Iran “fiscally and structurally well placed” for comeback
Iran has significant economic growth potential, and structural reforms have helped strengthen its fiscal foundation, Moody’s Investors Service said in a special report, “Sovereign Credit Profile Set to Improve in Aftermath of Sanctions.”
“Sanctions relief will grant Iran access to an estimated $150 bln in frozen foreign assets. We project the resulting implementation of investment plans, as well as a recovery in oil production, to contribute to higher GDP growth of 5% in 2016-17,” said Atsi Sheth, an Associate Managing Director at Moody’s.
Unrated Iran’s $417 bln economy, the second largest in the Middle East after Saudi Arabia (rated Aa3 stable), is more diversified than other regional oil exporters. Nevertheless, Moody’s expects the removal of oil-related sanctions to result in an investment inflow, which will help revive the country’s ageing oil infrastructure. According to Iran’s Finance Minister, the country will need $90 bln annually in external financing to meet its 8% economic growth target.
“International sanctions meant that Iran had to adapt to the reality of lower oil revenues and implement structural reforms much earlier than other oil-exporters. Most other oil-dependent sovereigns are only just beginning to consider structural fiscal reform,” Sheth added.
Iran’s capital and financial accounts remain resilient to external shocks. Iran’s exposure to the capital flow volatility, which many emerging market economies are undergoing as a result of the US Fed interest rate hike, is negligible.
However, Iran’s key credit driver remains political, in particular whether it will continue to meet its obligations under the recent agreement, and whether other countries will continue to agree that it has done so.
Meanwhile, with the nuclear deal that led to the lifting of international sanctions, Iran suddenly has access to around 100 bln euros of its assets that were frozen in countries around the world.
And as of last week it is back in the global banking business, able to use the worldwide transaction networkSWIFT, the Belgian based cooperative which handles cash transfers and letters of credit between financial institutions, according to Euronews.
Mohsen Jalalpour, the head of Iran’s Chamber of Commerce, Industries, Mines and Agriculture, said: “Banks can now access SWIFT. We should note that our banks were subject to banking sanctions and needed to prepare the necessary infrastructure and they managed to do that by today.”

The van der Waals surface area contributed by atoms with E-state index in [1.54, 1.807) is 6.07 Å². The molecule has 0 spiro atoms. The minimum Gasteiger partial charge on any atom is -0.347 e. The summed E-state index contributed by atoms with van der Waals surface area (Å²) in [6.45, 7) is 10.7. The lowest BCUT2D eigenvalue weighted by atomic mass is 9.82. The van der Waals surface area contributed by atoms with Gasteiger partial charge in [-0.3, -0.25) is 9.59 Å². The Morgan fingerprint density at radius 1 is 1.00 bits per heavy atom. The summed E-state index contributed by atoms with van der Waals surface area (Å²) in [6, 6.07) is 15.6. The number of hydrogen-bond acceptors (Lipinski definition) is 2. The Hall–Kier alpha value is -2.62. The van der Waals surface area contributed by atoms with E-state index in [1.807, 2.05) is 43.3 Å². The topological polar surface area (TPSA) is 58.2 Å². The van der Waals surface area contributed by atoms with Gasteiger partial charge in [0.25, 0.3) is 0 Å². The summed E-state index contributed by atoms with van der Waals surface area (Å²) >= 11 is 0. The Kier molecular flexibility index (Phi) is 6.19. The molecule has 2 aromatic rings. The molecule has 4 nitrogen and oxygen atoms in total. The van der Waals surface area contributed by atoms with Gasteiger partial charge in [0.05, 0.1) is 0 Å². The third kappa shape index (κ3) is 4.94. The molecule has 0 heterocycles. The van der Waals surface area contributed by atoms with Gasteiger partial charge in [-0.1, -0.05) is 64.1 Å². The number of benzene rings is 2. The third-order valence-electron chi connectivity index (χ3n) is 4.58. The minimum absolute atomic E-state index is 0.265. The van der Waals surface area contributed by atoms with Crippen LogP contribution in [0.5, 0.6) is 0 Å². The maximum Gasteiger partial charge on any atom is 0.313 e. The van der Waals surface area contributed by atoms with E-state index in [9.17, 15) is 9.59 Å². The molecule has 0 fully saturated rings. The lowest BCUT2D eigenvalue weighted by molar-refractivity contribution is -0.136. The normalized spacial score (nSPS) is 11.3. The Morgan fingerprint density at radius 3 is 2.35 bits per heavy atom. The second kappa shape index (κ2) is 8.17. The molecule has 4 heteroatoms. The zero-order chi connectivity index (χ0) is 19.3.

Re-engaging with the banking world through the Swift system is vital for Iran’s trade, particularly of crude oil.
While international banks are expected to link up with their Iranian counterparts via SWIFT, Iran will also be looking to encourage foreign institutions to expand involvement in the country’s financial system.
However, foreign banks considering establishing
a subsidiary in Iran will in most cases require a partnership with a local entity unless they set up in one of a handful of free zones, said Nicholas Gilani, senior partner at Arjan Capital, a consultancy advising on Iran business.
And for many foreign banks, there are concerns about being caught up in ongoing US sanctions.
Many international sanctions relating to Iran’s nuclear programme were lifted but most involving U.S. measures remain in place. Non-US banks may trade with Iran without fear of punishment in the United States, but U.S. banks may still not do so, directly or indirectly.
Washington’s sanctions prevent U.S. nationals, banks and insurers from trading with Iran and also prohibit any trades with Iran in U.S. dollars from being processed via the U.S. financial system. This is a significant complication given the dollar’s role as the world’s main business currency.
European banks are also cautious – with some, including Deutsche Bank, remembering past fines from US regulators for breaking sanctions, though Commerzbank has said it is reviewing its policy of not doing business in Iran.
An Iranian central bank official said banks from European countries including Germany, France, Britain and Italy, had been in talks to open branches after the lifting of sanctions.
“God willing, soon we will witness that too. Iran is a very attractive market for business and they know that,” the official said.